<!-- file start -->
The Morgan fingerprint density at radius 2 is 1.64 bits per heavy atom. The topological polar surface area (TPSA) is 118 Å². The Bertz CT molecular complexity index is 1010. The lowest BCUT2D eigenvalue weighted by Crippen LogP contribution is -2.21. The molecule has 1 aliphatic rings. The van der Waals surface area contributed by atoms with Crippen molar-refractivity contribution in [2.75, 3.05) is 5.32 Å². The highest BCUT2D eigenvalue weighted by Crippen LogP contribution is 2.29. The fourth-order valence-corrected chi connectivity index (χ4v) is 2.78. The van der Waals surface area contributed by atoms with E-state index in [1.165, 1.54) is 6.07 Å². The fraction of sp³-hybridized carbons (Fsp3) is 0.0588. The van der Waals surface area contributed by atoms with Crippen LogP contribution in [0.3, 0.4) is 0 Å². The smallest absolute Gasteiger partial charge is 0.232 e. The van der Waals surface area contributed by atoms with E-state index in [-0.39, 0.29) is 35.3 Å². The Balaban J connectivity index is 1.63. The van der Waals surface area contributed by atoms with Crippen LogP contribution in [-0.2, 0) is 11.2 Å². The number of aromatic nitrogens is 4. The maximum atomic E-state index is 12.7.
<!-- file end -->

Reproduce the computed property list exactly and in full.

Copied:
The Morgan fingerprint density at radius 2 is 1.64 bits per heavy atom. The topological polar surface area (TPSA) is 118 Å². The Bertz CT molecular complexity index is 1010. The lowest BCUT2D eigenvalue weighted by Crippen LogP contribution is -2.21. The molecule has 1 aliphatic rings. The van der Waals surface area contributed by atoms with Crippen molar-refractivity contribution in [2.75, 3.05) is 5.32 Å². The highest BCUT2D eigenvalue weighted by Crippen LogP contribution is 2.29. The fourth-order valence-corrected chi connectivity index (χ4v) is 2.78. The van der Waals surface area contributed by atoms with E-state index in [1.165, 1.54) is 6.07 Å². The fraction of sp³-hybridized carbons (Fsp3) is 0.0588. The van der Waals surface area contributed by atoms with Crippen LogP contribution in [0.3, 0.4) is 0 Å². The smallest absolute Gasteiger partial charge is 0.232 e. The van der Waals surface area contributed by atoms with E-state index in [-0.39, 0.29) is 35.3 Å². The Balaban J connectivity index is 1.63. The van der Waals surface area contributed by atoms with Crippen LogP contribution in [-0.2, 0) is 11.2 Å². The number of aromatic nitrogens is 4. The maximum atomic E-state index is 12.7.